Madden writes this today in the New York Daily News:
Now the big question is: Who will Alderson hire as his manager? Originally, it was believed the Wilpons wanted a manager who will excite their fan base, but this being Alderson's call and his alone, the primary criteria will probably be a manager with whom he's comfortable and who will not buck him. In that respect, he'll likely want a manager with major league experience because this is New York - no place to experiment with someone untested. I would expect Lee Mazzilli, who has a Met pedigree and had a modicum of success managing in Baltimore under impossible conditions, and Bob Melvin, who had 90-win seasons in both Seattle and Arizona before his teams went quickly south on him, will be on Alderson's list.Now, I've heard Melvin's name bandied about as a Mets' managerial choice for a while now. But who would want Lee Mazzilli as manager of the Mets? He was fired from Baltimore for going 9-28, after being in first place for the first 2 1/2 months of 2005. He was a terrible bench coach for the Yankees, known mostly for being one of Joe Torre's guys than for any good decision-making skills. Mazzilli couldn't even hack it as an SNY analyst, showing zero personality. Is he somebody who can really turn the Mets around? I don't think so.
This isn't the first time Madden has written about Mazz for manager. Back in September, the columnist wrote this, pushing Mazzilli for the job:
So, if not [Wally] Backman, there is only one other candidate who fills at least two of the three primary criteria the Wilpons are looking for - difference-maker, experience, Met pedigree - and that's Lee Mazzilli, who, coincidentally, is also employed by the Yankees in a behind-the-scenes capacity. Mazzilli, one of the most popular Mets ever, managed the Baltimore Orioles for a year and a half in 2004-05 and might have been a difference-maker there if not constrained by the manic, deterrent ownership of Peter Angelos. Mazzilli's 78-84 third-place finish In 2004, is the O's best record since 1999. The following year, he had them a half-game out of first place as late as July 18 - only to be fired by Angelos two weeks later in the wake of Rafael Palmeiro's positive steroids test.Madden calls Mazzilli a "scapegoat" for the Palmeiro issue, but he fails to mention that not only did the Orioles, after being in first place for much of the first half of 2005, go 9-28, but they had also lost eight in a row, and 16 of their last 18 games, when Mazzilli was fired. No matter how much of a micromanager Angelos is, it's hard to justify keeping a manager around whose team collapsed like that, no matter how many injuries and issues the team faced.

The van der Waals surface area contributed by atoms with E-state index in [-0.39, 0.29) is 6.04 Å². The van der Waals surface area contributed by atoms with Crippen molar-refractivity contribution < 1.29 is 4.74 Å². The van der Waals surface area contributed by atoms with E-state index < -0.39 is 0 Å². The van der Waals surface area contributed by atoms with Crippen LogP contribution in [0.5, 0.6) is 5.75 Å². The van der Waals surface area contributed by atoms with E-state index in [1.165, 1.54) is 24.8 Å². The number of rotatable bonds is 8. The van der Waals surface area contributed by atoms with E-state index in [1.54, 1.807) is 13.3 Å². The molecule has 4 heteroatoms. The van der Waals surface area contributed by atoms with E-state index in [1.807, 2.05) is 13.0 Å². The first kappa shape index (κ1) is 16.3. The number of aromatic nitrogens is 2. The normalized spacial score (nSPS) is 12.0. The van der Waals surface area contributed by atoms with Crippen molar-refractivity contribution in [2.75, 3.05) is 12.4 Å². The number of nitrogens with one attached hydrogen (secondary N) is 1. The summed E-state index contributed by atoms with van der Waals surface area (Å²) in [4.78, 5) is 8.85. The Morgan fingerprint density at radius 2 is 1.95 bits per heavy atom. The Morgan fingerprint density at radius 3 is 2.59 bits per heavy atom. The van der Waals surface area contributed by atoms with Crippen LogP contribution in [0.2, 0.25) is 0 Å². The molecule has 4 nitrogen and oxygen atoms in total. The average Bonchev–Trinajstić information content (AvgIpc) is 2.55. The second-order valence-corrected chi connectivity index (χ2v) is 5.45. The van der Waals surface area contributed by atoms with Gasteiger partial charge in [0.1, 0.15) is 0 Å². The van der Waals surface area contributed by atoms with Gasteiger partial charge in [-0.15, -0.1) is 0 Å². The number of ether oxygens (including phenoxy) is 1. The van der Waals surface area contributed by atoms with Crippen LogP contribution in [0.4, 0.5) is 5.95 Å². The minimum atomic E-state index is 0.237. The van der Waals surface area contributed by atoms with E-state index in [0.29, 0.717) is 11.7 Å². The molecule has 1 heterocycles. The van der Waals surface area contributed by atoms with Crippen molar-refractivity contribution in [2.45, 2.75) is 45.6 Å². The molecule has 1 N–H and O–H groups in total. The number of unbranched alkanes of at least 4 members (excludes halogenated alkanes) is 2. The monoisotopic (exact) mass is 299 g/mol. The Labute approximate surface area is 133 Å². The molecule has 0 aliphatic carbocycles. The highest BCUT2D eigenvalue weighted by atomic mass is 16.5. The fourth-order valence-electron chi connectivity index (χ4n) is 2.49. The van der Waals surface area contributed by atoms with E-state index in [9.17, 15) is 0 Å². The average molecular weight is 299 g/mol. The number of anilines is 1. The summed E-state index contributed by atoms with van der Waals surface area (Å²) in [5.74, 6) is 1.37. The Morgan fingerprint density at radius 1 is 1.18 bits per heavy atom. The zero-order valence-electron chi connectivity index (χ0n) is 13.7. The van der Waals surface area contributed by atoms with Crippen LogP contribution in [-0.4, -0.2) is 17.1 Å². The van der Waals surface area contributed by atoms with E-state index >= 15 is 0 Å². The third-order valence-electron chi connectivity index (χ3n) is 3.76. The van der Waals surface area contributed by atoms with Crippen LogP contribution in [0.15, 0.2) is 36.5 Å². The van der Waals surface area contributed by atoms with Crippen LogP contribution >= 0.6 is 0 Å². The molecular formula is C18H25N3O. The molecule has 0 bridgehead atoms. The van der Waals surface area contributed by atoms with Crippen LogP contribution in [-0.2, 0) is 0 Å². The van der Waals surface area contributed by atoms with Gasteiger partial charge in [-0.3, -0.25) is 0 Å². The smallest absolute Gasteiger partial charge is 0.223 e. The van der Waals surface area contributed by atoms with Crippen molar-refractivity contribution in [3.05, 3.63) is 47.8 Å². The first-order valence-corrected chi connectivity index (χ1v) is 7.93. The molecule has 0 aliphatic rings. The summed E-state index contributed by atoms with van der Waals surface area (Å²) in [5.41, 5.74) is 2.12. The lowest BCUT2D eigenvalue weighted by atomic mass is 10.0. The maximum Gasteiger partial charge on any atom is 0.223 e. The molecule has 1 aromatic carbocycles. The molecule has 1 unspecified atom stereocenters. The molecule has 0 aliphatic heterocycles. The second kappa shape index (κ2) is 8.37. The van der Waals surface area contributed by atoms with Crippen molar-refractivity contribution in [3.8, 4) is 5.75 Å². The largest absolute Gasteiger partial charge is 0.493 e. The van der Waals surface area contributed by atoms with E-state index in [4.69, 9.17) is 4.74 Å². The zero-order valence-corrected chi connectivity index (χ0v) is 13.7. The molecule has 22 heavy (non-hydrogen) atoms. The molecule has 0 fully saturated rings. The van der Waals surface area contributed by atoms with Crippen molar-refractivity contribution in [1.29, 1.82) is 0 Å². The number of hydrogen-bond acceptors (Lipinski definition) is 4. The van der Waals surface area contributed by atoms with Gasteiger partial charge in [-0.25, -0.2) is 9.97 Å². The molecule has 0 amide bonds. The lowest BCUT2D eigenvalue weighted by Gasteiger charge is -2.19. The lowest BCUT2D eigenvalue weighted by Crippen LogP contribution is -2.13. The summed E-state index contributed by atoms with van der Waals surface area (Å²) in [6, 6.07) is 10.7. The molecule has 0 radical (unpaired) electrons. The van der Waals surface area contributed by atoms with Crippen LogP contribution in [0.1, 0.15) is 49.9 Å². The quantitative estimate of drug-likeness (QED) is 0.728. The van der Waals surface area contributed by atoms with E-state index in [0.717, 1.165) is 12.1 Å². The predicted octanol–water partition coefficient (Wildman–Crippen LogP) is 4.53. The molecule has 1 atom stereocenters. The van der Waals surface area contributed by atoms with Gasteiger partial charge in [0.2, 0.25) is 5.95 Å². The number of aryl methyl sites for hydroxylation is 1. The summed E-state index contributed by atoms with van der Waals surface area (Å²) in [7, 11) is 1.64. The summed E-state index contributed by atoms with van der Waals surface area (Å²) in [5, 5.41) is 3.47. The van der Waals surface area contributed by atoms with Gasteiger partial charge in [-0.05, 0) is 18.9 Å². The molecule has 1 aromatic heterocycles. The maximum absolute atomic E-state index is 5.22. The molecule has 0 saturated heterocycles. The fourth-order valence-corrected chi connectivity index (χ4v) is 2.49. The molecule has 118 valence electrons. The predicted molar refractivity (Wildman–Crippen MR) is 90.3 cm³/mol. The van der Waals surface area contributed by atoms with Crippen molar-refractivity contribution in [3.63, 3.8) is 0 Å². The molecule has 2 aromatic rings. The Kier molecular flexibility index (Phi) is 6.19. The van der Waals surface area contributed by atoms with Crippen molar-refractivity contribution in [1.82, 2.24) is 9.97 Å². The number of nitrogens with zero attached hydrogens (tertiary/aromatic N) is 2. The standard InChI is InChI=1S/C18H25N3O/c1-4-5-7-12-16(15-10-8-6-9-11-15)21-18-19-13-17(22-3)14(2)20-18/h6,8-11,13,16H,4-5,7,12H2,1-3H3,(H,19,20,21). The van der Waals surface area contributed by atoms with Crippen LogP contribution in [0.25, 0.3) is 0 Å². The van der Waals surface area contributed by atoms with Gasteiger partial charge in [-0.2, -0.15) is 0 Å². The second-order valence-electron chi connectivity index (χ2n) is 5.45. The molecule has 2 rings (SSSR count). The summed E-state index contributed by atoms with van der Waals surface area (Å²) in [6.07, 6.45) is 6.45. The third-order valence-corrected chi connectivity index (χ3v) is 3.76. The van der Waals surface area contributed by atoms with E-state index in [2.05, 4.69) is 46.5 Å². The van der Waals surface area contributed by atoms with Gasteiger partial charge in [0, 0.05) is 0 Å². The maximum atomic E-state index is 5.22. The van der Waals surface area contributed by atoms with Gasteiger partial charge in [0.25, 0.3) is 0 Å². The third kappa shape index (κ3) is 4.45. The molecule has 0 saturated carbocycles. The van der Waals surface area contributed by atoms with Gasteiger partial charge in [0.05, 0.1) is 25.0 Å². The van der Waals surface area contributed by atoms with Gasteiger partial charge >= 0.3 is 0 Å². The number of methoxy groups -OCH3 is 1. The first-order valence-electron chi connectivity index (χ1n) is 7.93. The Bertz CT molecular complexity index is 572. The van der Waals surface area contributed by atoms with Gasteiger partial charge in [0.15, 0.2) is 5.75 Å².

Mazzilli became the organization's unwitting scapegoat because he wouldn't give Palmeiro a public declaration of support.
Madden also writes that Mazzilli "is also employed by the Yankees in a behind-the-scenes capacity." It's so behind-the-scenes, that I didn't even know about it until now! And that's another reason why he would be a bad candidate for Flushing. I can't tell you how many times I heard Met fans gripe about Willie Randolph being a Yankee. We'd hear the same thing if Mazzilli became Mets manager. Surely the Mets can find somebody with a better pedigree than Mazz to run the team.
What do you think? Tell us about it!